Temple Architecture in Tamil Nadu
Temples, first rock-cut type and then made of stones, made their appearance from the 8th century. The architecture of temple generally confines to five basic shapes; Caturasra (square), Ayatasra (rectangular), Vrittayat (elliptical), Vritta (circular), Astasra (octagonal).
The plan of a temple is dictated by the nature of the deity. For example the shrine of the reclining Ranganatha can only be rectangular. The early 7th century saw the rise of monolithic temples carved out of the rock, like the monuments in Mahabalipuram. The mid 8th century Vaikuntha Perumal has an interesting arrangement of three sanctums, one above the other, within the body of the superstructure.
The 9th century marked a fresh movement in the South Indian style, as revealed in several small, simple but very elegant, temples set up during the ascendancy of the Chola and other contemporary dynasties. Most important of a large number of unpretentious but beautiful shrines that dot the Tamilnadu countryside are the Vijayalaya Colisvara temple at Narttamalai (mid-9th century) with its circular sanctum, spherical cupola, and massive, plain walls;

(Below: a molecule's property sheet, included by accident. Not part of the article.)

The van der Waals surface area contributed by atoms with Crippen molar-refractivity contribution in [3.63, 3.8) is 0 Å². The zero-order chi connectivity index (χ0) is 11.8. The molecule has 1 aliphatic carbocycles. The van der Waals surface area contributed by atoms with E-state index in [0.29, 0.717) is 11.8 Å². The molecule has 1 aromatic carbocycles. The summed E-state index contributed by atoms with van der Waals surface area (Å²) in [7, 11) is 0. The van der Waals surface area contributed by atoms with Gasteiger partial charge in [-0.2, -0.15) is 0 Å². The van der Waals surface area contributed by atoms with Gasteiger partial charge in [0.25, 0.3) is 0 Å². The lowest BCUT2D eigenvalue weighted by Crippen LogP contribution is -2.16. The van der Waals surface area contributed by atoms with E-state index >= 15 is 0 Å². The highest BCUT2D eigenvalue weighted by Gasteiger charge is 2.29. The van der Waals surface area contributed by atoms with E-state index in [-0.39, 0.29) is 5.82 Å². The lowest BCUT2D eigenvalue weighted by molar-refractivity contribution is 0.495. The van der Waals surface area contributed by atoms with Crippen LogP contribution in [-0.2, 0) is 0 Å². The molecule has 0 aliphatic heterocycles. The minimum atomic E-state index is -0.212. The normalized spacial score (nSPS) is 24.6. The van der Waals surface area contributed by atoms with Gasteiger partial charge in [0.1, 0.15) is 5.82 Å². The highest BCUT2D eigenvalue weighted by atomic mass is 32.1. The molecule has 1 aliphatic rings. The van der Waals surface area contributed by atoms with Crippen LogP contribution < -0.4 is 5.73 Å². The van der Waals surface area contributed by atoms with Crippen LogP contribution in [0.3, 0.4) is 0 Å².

The great phase of South Indian Architecture extends from the 11th to the 13th century. From the middle of the 12th century, the Gopurams (entrance buildings), to temple enclosures began to be greatly emphasized. They are extremely large and elaborately decorated with sculpture, quite dominating the architectural ensemble. Temples also continued to be built although they never achieved colossal size, they are often of very fine workmanship.
The Subramaniya temple of the 17th century, built within the compound of the Brihadeeswara temple at Thanjavur, indicates the vitality of architectural traditions of the later period.